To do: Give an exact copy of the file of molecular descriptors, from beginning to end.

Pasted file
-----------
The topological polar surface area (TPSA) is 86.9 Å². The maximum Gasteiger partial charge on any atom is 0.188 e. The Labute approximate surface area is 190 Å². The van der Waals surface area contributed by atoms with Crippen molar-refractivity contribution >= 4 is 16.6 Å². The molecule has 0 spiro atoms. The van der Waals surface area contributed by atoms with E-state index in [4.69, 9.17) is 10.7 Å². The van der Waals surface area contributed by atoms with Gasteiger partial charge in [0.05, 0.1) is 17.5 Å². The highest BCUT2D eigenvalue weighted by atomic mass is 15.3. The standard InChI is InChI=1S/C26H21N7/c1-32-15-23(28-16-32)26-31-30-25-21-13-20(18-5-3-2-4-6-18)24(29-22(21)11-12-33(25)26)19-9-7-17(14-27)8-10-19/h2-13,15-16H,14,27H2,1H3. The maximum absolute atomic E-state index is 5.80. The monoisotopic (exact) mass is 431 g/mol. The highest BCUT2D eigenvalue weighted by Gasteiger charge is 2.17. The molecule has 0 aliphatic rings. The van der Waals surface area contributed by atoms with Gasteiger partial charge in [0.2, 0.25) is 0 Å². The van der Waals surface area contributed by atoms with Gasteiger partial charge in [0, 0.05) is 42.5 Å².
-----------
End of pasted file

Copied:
The topological polar surface area (TPSA) is 86.9 Å². The maximum Gasteiger partial charge on any atom is 0.188 e. The Labute approximate surface area is 190 Å². The van der Waals surface area contributed by atoms with Crippen molar-refractivity contribution >= 4 is 16.6 Å². The molecule has 0 spiro atoms. The van der Waals surface area contributed by atoms with E-state index in [4.69, 9.17) is 10.7 Å². The van der Waals surface area contributed by atoms with Gasteiger partial charge in [0.05, 0.1) is 17.5 Å². The highest BCUT2D eigenvalue weighted by atomic mass is 15.3. The standard InChI is InChI=1S/C26H21N7/c1-32-15-23(28-16-32)26-31-30-25-21-13-20(18-5-3-2-4-6-18)24(29-22(21)11-12-33(25)26)19-9-7-17(14-27)8-10-19/h2-13,15-16H,14,27H2,1H3. The maximum absolute atomic E-state index is 5.80. The monoisotopic (exact) mass is 431 g/mol. The highest BCUT2D eigenvalue weighted by Gasteiger charge is 2.17. The molecule has 0 aliphatic rings. The van der Waals surface area contributed by atoms with Gasteiger partial charge in [0.2, 0.25) is 0 Å². The van der Waals surface area contributed by atoms with Gasteiger partial charge in [0, 0.05) is 42.5 Å².